Preparing Your Workers’ Compensation Program for 2020
Despite the commercial insurance market growing more difficult this year, workers’ compensation remains a bright spot for buyers, according to panelists on a webcast sponsored by Marsh’s Workers’ Compensation Center of Excellence (COE).
Overall workers’ compensation pricing fell by just over 5% on average in the third quarter of 2019, and more than 70% of employers renewed flat or with rate decreases, according to Marsh data. James Sallada, Northeast placement leader for the risk management segment within Marsh’s US Casualty Practice, noted that many insurers now want to write workers’ compensation to balance out declining profitability in auto and general liability, a reversal from just a few years ago, when insurers often shied away from the line.
Still, despite workers’ compensation remaining relatively competitive—especially when compared to other primary casualty lines—there is growing concern about interest rates and reserve inadequacy for liability lines potentially affecting workers’ compensation.
Employers would do well to differentiate their risk for underwriters by highlighting their safety culture. With insurers being more vigilant in the underwriting process, employers should be prepared to provide more information about payroll, loss history, and employee concentrations. Moreover, they should work with their brokers to set clear renewal strategies and start the process early.
Panelists on Marsh’s webcast explored a number of trends that are expected to affect workers’ compensation and workplace safety programs in 2020:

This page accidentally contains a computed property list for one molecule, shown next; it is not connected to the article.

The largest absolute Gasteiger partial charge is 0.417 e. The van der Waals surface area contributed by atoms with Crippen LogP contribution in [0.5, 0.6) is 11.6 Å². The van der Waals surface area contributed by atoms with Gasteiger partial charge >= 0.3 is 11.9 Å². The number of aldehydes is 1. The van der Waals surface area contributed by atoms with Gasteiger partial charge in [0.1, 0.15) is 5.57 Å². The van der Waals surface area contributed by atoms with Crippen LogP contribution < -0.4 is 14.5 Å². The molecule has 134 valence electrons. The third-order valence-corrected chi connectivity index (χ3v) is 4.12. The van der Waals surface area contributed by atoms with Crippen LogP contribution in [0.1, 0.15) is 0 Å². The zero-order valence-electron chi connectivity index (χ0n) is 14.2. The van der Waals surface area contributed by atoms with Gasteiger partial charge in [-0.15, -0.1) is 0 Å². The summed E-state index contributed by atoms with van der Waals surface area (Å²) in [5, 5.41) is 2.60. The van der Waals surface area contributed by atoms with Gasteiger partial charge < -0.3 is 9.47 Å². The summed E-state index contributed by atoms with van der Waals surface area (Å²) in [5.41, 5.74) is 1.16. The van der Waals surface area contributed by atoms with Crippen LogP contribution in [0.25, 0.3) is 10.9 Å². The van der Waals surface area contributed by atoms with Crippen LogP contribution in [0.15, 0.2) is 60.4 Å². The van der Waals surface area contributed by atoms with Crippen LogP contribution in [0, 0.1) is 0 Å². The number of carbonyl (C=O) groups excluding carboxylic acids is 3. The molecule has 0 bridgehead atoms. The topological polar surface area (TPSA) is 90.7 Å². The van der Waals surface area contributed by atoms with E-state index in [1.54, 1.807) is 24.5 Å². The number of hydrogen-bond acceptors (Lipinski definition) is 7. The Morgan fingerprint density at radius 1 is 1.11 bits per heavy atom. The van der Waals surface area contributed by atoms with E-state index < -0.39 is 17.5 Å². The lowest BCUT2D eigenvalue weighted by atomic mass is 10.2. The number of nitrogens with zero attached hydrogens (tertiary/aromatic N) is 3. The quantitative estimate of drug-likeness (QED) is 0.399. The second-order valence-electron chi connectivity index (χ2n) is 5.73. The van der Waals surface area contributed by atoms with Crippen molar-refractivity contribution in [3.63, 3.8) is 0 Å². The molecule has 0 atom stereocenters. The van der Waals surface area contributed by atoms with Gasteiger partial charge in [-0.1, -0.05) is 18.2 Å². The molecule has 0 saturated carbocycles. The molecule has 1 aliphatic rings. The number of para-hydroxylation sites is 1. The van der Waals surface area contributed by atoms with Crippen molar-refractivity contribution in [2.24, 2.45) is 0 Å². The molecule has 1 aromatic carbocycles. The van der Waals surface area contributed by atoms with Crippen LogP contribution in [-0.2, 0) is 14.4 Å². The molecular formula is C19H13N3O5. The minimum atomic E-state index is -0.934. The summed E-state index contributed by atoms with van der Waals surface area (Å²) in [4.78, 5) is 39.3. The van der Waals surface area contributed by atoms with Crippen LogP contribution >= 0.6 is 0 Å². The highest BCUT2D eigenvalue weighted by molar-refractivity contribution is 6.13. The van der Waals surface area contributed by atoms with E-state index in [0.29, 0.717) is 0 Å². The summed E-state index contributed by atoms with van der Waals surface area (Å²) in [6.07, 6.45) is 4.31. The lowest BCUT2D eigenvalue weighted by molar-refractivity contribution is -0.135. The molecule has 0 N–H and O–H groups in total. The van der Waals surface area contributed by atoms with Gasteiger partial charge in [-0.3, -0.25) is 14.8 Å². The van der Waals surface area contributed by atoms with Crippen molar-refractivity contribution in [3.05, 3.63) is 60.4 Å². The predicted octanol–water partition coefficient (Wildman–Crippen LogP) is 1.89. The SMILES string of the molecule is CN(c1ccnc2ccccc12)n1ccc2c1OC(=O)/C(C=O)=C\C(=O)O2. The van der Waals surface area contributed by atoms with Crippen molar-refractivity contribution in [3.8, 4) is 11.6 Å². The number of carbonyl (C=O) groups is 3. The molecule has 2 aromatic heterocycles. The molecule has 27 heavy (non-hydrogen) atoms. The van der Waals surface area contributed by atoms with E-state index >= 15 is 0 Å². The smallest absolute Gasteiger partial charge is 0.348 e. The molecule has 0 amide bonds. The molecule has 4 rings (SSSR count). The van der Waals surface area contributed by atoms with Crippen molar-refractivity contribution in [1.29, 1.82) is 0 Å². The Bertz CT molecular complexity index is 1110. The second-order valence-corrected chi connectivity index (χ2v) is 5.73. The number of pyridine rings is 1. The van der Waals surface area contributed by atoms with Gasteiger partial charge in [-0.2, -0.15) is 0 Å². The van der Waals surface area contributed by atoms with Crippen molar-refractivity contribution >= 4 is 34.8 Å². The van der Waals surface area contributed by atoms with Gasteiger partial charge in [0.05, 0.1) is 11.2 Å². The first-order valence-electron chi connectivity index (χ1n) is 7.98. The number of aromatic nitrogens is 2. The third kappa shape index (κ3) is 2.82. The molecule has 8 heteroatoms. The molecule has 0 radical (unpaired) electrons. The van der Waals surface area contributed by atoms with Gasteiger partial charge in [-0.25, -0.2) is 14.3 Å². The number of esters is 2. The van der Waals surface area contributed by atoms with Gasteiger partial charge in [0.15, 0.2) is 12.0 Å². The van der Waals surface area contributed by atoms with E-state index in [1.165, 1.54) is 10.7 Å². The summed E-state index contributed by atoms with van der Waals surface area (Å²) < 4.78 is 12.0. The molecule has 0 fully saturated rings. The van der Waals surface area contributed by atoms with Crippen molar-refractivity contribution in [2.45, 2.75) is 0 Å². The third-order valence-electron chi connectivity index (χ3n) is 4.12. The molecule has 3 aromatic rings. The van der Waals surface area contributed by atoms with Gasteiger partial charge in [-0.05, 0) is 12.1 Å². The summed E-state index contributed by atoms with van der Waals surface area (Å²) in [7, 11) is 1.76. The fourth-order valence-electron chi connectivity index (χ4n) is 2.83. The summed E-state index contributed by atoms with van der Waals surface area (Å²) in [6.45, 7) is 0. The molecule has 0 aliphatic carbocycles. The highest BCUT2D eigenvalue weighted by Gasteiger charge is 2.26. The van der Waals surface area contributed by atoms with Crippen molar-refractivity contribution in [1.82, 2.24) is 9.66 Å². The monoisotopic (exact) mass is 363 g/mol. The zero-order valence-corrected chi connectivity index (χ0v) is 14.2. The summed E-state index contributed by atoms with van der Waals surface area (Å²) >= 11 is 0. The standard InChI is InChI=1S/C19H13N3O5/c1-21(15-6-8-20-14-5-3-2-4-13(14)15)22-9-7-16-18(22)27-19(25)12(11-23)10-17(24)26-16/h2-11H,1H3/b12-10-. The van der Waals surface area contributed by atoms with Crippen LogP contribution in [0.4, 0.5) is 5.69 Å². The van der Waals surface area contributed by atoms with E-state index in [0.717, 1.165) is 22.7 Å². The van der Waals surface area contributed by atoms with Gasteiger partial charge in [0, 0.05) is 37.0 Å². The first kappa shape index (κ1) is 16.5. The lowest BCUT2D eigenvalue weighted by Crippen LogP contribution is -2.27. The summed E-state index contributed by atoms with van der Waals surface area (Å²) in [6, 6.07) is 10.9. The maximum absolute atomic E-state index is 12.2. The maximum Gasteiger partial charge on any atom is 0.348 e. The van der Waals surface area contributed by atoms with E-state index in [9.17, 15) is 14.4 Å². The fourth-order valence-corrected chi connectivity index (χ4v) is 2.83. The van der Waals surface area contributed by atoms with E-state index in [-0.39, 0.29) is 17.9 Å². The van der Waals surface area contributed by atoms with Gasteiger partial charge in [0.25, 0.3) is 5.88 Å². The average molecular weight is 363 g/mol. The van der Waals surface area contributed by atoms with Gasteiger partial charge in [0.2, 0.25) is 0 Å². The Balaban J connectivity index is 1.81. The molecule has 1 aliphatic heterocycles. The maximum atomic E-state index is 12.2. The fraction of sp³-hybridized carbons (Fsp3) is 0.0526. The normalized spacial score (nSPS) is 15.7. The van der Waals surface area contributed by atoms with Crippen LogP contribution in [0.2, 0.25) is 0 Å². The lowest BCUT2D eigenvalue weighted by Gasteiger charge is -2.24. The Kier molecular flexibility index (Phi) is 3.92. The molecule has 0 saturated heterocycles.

- Marijuana legalization remains an important and complicated topic for employers, especially considering the divide between state and federal laws as well as inconsistent court rulings on workers’ compensation benefits for employees that test positive for marijuana. There remain arguments both in favor and against of using marijuana as a form of treatment in workers’ compensation.
- The Terrorism Risk Insurance Program Reauthorization Act (TRIPRA) expires at the end of 2020 and unless there is a quick decision about its fate, many employers are expected to start facing policy price increases and doubt about their renewals. Employers with large concentrations of employees could be among the worst affected.
- Telemedicine is gaining interest among employers due to its ability to provide effective care to injured employees in a timely fashion, which could be the difference between a good or bad claim outcome. Dennis Tierney, Marsh’s national director of workers’ compensation claims, said while telemedicine is mainly used during the triage process today, it could facilitate ongoing doctor visits and physical therapy and rehabilitation in the future.
- California’s Assembly Bill 5, set to take effect on January 1, changes the criteria used to classify a worker as an employee or an independent contractor. Because AB5 is expected to make it more difficult for employers to classify workers as independent contractors, it may lead to increased costs that employers may not be able to absorb.
The panelists also addressed the growing use of technologies in workers’ compensation programs as well as a number of legislative updates that are expected to affect workers’ compensation.